One of the themes we have been hearing of late is that stocks, 10% off of their all time highs, are fully reflecting a recession.
That statement turns out to be, um, a tad less than accurate, as was shown by the most recent ISM non-manufacturing Index. Headlines such as Services Data Blindsides Market reveal how little the market actually had priced in even a mild recession, much less a deeper and longer one.
The ISM’s non-manufacturing
index reflects almost 90% of the economy, according to Bloomberg. Consensus expectations of 53% were dashed, as the index plummeted to ~41.0%. to the lowest level since October 2001. If we exclude 9/11, this was the weakest reading since the data began in 1997.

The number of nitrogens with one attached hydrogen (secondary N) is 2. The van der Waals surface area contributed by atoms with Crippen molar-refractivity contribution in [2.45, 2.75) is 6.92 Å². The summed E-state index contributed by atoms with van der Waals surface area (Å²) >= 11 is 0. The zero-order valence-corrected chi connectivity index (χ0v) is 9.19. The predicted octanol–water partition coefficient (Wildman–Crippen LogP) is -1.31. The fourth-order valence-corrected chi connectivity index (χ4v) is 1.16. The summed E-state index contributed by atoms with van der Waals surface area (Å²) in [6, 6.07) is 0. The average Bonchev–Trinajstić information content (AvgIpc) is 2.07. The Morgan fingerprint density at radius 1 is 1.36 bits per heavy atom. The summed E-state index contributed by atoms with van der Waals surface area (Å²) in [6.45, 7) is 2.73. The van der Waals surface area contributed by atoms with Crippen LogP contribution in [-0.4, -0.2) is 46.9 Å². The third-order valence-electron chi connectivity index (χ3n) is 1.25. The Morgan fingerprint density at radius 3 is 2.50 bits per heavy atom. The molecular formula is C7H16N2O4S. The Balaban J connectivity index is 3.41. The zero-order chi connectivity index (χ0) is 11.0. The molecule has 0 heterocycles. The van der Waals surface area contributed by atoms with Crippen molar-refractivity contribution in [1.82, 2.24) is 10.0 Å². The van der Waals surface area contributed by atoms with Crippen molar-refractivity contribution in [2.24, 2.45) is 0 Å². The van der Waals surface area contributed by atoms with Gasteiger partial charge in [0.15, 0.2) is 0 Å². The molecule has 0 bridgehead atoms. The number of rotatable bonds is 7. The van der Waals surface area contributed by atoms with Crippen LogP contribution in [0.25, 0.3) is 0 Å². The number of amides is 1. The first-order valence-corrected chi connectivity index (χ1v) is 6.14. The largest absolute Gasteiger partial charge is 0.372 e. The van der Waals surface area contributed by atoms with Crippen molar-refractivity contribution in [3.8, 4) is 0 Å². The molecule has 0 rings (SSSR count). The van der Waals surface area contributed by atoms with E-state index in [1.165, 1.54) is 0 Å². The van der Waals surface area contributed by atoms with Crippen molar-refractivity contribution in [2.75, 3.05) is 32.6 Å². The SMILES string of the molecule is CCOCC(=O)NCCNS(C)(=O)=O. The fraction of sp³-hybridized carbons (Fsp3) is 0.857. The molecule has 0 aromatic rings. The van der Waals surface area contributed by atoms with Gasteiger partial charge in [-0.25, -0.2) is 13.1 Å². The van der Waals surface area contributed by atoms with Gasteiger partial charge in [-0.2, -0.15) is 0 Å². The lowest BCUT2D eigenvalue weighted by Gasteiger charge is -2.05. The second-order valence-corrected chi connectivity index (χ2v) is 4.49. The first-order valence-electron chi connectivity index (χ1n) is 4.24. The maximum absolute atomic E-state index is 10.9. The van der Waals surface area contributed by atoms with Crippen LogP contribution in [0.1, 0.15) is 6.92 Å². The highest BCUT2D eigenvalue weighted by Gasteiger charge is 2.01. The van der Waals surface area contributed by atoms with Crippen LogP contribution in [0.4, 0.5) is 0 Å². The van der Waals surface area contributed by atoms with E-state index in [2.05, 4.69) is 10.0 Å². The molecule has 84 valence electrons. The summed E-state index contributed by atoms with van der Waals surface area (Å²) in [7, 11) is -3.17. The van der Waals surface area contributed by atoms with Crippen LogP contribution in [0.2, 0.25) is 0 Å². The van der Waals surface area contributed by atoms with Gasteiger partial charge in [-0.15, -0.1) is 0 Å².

In response, all 10 industry groups in the S&P 500 declined, and the Dow dropped 220 points.
Across the board, the data released was surprisingly weak:
Business Activity Index at 41.9% (consistent with a recession historically)
New Orders Index at 43.5% (fell 10 pts)
Employment Index at 43.9% (An 8 point fall, matching the lowest on record).
Prices Paid remained elevated at 70.7
This is particularly surprising, as we recently learned from the WSJ OpEd pages that The U.S. Economy Is Fine (Really). I haven’t figured out why those pages insist on denying reality, but its their option to live in an alternative universe (Iraq has WMDs, economy is great, etc.)
There are lots of things that investors believe which I find perplexing. The Superbowl indicator is one, but the oddest to me is the so-called Fed Model, also known as the IBES Valuation Model. It is not that the Fed model is so terribly wrong — it has been both right and wrong over the…Read More